The Bachelor of Arts degree program in the Political Science Department gives students a broad education in the study of politics and government institutions. Students learn the diverse theoretical and methodological approaches that we use to study politics. Our courses sharpen analytical thinking skills and challenge students to evaluate critically the rights and responsibilities of citizens living in a democracy.
The discipline of political science is broken down into four distinct subfields:
- American Politics focuses on the study of the American political system, including institutions (e.g., Legislative, Executive, Courts, and Bureaucracy) and mass political behavior (e.g., elections, public opinion, and the media).
- Comparative Politics focuses on the study of governments outside of the United States, with an eye to comparing how different political systems affect political outcomes. Topics include the study of political and economic institutions as well as mass political behavior across different contexts.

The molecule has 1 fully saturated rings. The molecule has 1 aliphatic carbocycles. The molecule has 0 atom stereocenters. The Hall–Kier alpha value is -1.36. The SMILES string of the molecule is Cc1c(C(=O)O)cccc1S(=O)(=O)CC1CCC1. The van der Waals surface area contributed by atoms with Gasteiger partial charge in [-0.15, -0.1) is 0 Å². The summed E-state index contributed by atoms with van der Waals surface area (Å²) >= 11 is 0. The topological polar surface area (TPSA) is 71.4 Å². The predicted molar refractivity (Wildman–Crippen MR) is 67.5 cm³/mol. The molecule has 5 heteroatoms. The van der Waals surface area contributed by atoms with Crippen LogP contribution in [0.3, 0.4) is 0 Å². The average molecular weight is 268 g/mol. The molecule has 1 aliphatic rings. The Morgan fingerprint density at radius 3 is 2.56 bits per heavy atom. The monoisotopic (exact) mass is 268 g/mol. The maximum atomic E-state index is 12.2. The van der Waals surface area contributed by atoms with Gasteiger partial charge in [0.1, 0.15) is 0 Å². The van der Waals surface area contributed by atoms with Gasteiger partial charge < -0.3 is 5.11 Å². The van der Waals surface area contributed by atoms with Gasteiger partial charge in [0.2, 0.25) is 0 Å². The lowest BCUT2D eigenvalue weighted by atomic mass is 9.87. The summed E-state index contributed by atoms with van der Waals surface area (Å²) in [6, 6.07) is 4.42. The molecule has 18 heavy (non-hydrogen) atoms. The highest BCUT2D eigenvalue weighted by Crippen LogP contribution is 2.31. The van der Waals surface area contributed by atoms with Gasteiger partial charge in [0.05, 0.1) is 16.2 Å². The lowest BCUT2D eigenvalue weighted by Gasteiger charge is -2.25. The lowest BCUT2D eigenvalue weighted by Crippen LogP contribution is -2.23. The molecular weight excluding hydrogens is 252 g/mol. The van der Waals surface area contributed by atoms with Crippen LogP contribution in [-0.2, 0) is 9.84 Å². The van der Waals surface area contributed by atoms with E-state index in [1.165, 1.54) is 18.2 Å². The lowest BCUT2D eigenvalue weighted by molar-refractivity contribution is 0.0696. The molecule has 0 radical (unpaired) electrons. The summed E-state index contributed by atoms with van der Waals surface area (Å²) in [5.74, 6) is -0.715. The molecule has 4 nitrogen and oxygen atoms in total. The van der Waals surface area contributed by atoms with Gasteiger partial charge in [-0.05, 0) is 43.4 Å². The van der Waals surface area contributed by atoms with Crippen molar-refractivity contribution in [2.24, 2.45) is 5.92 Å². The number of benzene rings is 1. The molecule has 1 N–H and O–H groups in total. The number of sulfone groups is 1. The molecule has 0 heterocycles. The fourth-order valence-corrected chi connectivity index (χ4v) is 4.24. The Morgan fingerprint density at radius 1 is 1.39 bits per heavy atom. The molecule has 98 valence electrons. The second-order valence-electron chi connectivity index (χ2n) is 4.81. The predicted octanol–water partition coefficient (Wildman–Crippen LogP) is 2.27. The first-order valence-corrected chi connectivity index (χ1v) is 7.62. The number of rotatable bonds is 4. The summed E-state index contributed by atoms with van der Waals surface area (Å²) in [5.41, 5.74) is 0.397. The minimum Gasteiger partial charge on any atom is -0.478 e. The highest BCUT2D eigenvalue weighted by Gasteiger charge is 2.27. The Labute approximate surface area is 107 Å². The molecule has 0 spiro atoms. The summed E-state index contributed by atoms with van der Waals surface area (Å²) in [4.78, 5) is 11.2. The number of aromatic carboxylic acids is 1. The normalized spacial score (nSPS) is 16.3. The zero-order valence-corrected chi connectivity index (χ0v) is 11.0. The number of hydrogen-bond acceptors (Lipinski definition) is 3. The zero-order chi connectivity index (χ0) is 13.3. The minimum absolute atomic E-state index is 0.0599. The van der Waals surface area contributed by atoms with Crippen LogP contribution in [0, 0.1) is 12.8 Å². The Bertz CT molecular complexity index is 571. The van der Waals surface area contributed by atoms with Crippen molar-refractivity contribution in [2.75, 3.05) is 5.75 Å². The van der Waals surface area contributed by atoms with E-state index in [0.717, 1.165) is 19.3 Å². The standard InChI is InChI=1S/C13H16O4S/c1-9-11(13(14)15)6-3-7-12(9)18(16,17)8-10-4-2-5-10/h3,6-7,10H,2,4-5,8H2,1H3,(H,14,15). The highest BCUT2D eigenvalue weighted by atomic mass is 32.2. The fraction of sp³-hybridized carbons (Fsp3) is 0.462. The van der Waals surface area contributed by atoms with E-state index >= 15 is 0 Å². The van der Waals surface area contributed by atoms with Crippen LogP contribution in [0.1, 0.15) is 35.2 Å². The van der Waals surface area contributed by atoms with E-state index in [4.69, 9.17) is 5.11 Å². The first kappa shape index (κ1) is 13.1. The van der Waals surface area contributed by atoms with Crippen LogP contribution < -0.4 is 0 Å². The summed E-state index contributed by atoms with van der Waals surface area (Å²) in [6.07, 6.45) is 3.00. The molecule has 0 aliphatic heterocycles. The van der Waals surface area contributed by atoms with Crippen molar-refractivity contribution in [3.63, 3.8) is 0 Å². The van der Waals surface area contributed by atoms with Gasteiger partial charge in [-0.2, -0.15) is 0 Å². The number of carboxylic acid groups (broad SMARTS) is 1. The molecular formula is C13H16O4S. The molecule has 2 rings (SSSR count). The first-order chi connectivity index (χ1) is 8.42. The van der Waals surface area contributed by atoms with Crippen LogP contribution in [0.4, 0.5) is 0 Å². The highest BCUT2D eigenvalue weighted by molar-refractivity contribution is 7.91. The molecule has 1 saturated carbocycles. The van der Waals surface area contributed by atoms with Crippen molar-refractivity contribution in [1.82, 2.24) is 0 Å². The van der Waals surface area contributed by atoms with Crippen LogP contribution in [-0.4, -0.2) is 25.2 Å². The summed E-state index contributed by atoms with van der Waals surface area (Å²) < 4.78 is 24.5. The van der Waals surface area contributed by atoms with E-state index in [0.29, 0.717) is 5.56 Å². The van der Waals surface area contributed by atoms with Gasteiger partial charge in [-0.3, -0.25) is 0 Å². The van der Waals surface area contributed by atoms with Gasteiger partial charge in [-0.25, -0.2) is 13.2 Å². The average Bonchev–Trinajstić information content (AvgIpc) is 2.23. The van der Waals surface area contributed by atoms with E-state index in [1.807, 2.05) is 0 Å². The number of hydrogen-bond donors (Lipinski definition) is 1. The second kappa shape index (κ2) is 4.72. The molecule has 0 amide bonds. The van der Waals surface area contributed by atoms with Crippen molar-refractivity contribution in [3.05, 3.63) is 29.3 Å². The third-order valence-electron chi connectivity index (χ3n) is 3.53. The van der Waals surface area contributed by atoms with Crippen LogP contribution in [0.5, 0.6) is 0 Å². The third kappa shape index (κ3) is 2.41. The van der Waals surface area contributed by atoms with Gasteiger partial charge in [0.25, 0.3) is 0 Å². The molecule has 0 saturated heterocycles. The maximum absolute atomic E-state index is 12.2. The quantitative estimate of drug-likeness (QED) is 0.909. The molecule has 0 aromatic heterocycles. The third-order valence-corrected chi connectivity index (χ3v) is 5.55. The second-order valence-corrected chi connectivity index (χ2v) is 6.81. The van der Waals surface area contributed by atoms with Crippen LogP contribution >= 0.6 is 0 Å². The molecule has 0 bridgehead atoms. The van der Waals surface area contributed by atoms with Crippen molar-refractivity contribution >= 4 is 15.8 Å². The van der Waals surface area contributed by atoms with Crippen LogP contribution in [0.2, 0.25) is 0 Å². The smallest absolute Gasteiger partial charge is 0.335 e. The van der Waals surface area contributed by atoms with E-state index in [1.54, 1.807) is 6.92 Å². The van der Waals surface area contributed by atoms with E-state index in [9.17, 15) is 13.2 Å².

- International Relations studies how nation states interact in the global system. Topics include the study of international conflict and the role that international institutions play in shaping the behavior of nation states.
- Political Theory is concerned with theoretically evaluating how individuals behave and ought to behave in a collective polity. Political theorists bring precision to fundamental, yet contested, key political concepts, such as freedom, equality, democracy, and justice.
The Political Science Department’s faculty conduct research in these areas and offer classes that relate to their research specialties and current issues and controversies.
For more information on the undergraduate program, please contact Heath Fogg Davis.